Bulletin of the John Rylands Library
David Rieff

, Western relief organisations have experienced most challenges to their efficacy and political and moral legitimacy in the areas in which they have traditionally operated – that is to say, in the Global South. The staff of these organisations, including in leadership positions, now include many people from the South. But the concept of ‘the mission’, with its echoes of military campaigning and Jesuit proselytising, remains fundamentally the same. And it is an open question whether NGOs can sustain their legitimacy while they promote this concept

Journal of Humanitarian Affairs
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St Francis Xavier and the politics of ritual in Portuguese India

This book is a study of the complex nature of colonial and missionary power in Portuguese India. Written as a historical ethnography, it explores the evolving shape of a series of Catholic festivals that took place in Goa throughout the duration of Portuguese colonial rule in India (1510-1961), and for which the centrepiece was the “incorrupt” corpse of São Francisco Xavier, a (Spanish Basque) Jesuit missionary (1506–1552)-turned-saint (1622). Using distinct genres of source materials produced over the long duree of Portuguese colonialism in India (Xaverian biographies, European travelogues, royal decrees and Jesuit letters, a state commissioned book dedicated to Xavier, Goa guidebooks, newspaper articles, and medical reports), the book documents the historical and visual transformation of Xavier’s corporeal ritualization in death from a small-scale religious feast arranged by Jesuit missionaries (1554), into an elaborate celebration of Xavier’s canonization organized jointly by church and state (1624), and finally, into a series of “Solemn Expositions” designed by colonial officials at regular centenary intervals (1782, 1859, 1952), including the last colonial exposition of 1961 staged amidst Goa’s liberation and integration into postcolonial India. These six ritual “events”, staged at critical junctures (1554, 1624, 1782, 1859, 1952, 1961), and always centered on Xavier’s biography and corpse, provide the conceptual framework for individual chapters of the book.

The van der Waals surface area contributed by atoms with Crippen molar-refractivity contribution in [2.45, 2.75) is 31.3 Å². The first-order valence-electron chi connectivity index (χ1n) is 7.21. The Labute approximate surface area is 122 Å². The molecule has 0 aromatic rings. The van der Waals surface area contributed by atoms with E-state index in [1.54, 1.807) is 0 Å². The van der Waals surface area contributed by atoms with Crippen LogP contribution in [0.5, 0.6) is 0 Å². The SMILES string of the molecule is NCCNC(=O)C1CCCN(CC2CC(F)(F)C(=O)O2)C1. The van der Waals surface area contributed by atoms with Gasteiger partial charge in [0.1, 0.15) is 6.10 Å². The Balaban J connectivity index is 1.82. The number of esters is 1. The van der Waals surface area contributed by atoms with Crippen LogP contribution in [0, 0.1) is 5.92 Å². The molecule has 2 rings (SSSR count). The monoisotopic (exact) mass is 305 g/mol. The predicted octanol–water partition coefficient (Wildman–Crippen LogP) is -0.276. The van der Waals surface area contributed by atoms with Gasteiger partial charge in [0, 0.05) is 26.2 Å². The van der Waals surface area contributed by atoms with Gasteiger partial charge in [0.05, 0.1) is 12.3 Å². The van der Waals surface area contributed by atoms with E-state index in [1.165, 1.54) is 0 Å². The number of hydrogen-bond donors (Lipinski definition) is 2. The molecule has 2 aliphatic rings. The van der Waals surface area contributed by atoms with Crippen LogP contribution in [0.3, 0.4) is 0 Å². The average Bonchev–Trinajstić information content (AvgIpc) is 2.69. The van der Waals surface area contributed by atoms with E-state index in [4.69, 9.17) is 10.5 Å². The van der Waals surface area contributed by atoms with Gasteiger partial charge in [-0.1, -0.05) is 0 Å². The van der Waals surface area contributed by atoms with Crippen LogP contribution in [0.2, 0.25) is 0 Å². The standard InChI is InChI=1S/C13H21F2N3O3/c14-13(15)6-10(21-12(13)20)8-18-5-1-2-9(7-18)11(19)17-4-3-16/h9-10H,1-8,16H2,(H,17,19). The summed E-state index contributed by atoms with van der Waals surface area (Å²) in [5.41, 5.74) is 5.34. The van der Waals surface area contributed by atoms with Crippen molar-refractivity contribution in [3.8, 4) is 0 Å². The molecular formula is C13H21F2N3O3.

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Promise and paralysis
Adrian O’Connor

2 National education: promise and paralysis In April 1762, when the Parlement of Paris ordered the Society of Jesus to relinquish control of the thirty-eight collèges it administered within the Parlement’s jurisdiction, it set off a tremendous debate about the purpose, personnel, and politics of French education. When, four months later, the Parlement expelled the Jesuits altogether and, two years after that, Louis XV expelled the order from all of France, it became apparent that the debate over education would become national in scope and that it would require

in In pursuit of politics
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The discernment of angels
Anne Sweeney

proceeding and mission agendas, and not all the paintings he saw appearing on his college walls were angelic: some showed tortured and twisted bodies, including those of men he had known; at some point in Rome he was to decide that his path lay that way. In Rome he learned to write into that dichotomy, to reconcile violence with beauty. The regular spiritual report required of every Jesuit novice was, in

in Robert Southwell